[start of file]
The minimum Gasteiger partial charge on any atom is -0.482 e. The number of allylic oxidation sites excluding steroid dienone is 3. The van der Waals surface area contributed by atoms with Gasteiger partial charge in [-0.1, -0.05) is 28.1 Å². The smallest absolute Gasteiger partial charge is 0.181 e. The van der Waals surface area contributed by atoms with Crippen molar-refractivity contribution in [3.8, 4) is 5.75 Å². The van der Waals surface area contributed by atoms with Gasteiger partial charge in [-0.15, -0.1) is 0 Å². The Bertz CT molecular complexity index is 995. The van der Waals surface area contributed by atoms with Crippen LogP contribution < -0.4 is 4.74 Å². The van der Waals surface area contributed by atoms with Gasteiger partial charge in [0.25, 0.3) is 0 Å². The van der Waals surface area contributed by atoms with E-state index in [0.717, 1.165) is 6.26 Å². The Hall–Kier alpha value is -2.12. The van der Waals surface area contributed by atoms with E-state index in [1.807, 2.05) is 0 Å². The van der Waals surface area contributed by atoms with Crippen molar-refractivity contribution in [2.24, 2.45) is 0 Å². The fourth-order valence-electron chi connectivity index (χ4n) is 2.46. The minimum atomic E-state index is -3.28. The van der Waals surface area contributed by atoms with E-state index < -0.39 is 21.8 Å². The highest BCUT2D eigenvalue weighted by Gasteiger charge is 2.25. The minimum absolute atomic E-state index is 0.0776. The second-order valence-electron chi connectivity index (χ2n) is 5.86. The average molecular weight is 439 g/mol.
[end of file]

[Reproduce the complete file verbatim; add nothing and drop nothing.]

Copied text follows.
The minimum Gasteiger partial charge on any atom is -0.482 e. The number of allylic oxidation sites excluding steroid dienone is 3. The van der Waals surface area contributed by atoms with Gasteiger partial charge in [-0.1, -0.05) is 28.1 Å². The smallest absolute Gasteiger partial charge is 0.181 e. The van der Waals surface area contributed by atoms with Crippen molar-refractivity contribution in [3.8, 4) is 5.75 Å². The van der Waals surface area contributed by atoms with Gasteiger partial charge in [-0.15, -0.1) is 0 Å². The Bertz CT molecular complexity index is 995. The van der Waals surface area contributed by atoms with Crippen LogP contribution < -0.4 is 4.74 Å². The van der Waals surface area contributed by atoms with Gasteiger partial charge in [0.25, 0.3) is 0 Å². The van der Waals surface area contributed by atoms with E-state index in [0.717, 1.165) is 6.26 Å². The Hall–Kier alpha value is -2.12. The van der Waals surface area contributed by atoms with E-state index in [1.807, 2.05) is 0 Å². The van der Waals surface area contributed by atoms with Crippen molar-refractivity contribution in [2.24, 2.45) is 0 Å². The fourth-order valence-electron chi connectivity index (χ4n) is 2.46. The minimum atomic E-state index is -3.28. The van der Waals surface area contributed by atoms with E-state index < -0.39 is 21.8 Å². The highest BCUT2D eigenvalue weighted by Gasteiger charge is 2.25. The minimum absolute atomic E-state index is 0.0776. The second-order valence-electron chi connectivity index (χ2n) is 5.86. The average molecular weight is 439 g/mol.